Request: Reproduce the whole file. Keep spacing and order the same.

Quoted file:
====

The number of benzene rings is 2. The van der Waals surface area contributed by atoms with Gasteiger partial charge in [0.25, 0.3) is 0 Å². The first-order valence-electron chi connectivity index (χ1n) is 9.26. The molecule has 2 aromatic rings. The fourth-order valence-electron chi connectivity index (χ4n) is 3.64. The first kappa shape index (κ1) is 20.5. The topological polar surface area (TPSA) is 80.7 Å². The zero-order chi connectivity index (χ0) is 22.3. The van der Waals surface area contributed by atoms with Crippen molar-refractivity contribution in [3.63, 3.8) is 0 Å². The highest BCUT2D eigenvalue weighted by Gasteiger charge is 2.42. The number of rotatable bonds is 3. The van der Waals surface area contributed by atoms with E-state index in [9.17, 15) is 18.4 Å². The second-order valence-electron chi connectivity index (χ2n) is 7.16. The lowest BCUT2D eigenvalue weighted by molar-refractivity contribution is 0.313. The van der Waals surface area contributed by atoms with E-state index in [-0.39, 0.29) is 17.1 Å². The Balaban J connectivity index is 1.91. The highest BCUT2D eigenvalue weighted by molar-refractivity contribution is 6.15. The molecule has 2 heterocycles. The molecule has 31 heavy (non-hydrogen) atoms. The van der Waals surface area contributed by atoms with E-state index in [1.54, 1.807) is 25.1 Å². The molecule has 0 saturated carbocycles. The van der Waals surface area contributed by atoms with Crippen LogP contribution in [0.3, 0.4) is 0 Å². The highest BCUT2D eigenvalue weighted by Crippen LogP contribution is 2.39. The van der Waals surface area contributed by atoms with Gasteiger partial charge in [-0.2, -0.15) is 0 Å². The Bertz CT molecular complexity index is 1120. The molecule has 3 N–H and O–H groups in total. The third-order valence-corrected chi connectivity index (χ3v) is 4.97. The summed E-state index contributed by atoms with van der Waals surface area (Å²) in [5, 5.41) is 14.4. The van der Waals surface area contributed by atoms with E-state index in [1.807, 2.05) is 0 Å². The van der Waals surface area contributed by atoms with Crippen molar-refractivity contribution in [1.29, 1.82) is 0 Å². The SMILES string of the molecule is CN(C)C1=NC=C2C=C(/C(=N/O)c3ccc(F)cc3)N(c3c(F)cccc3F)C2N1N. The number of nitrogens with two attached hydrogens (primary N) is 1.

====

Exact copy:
The number of benzene rings is 2. The van der Waals surface area contributed by atoms with Gasteiger partial charge in [0.25, 0.3) is 0 Å². The first-order valence-electron chi connectivity index (χ1n) is 9.26. The molecule has 2 aromatic rings. The fourth-order valence-electron chi connectivity index (χ4n) is 3.64. The first kappa shape index (κ1) is 20.5. The topological polar surface area (TPSA) is 80.7 Å². The zero-order chi connectivity index (χ0) is 22.3. The van der Waals surface area contributed by atoms with Crippen molar-refractivity contribution in [3.63, 3.8) is 0 Å². The highest BCUT2D eigenvalue weighted by Gasteiger charge is 2.42. The number of rotatable bonds is 3. The van der Waals surface area contributed by atoms with E-state index in [9.17, 15) is 18.4 Å². The second-order valence-electron chi connectivity index (χ2n) is 7.16. The lowest BCUT2D eigenvalue weighted by molar-refractivity contribution is 0.313. The van der Waals surface area contributed by atoms with E-state index in [-0.39, 0.29) is 17.1 Å². The Balaban J connectivity index is 1.91. The highest BCUT2D eigenvalue weighted by molar-refractivity contribution is 6.15. The molecule has 2 heterocycles. The molecule has 31 heavy (non-hydrogen) atoms. The van der Waals surface area contributed by atoms with E-state index in [1.54, 1.807) is 25.1 Å². The molecule has 0 saturated carbocycles. The van der Waals surface area contributed by atoms with Crippen LogP contribution in [0.3, 0.4) is 0 Å². The highest BCUT2D eigenvalue weighted by Crippen LogP contribution is 2.39. The van der Waals surface area contributed by atoms with Gasteiger partial charge in [-0.2, -0.15) is 0 Å². The Bertz CT molecular complexity index is 1120. The molecule has 3 N–H and O–H groups in total. The third-order valence-corrected chi connectivity index (χ3v) is 4.97. The summed E-state index contributed by atoms with van der Waals surface area (Å²) in [5, 5.41) is 14.4. The van der Waals surface area contributed by atoms with E-state index in [1.807, 2.05) is 0 Å². The van der Waals surface area contributed by atoms with Crippen molar-refractivity contribution in [1.29, 1.82) is 0 Å². The SMILES string of the molecule is CN(C)C1=NC=C2C=C(/C(=N/O)c3ccc(F)cc3)N(c3c(F)cccc3F)C2N1N. The number of nitrogens with two attached hydrogens (primary N) is 1.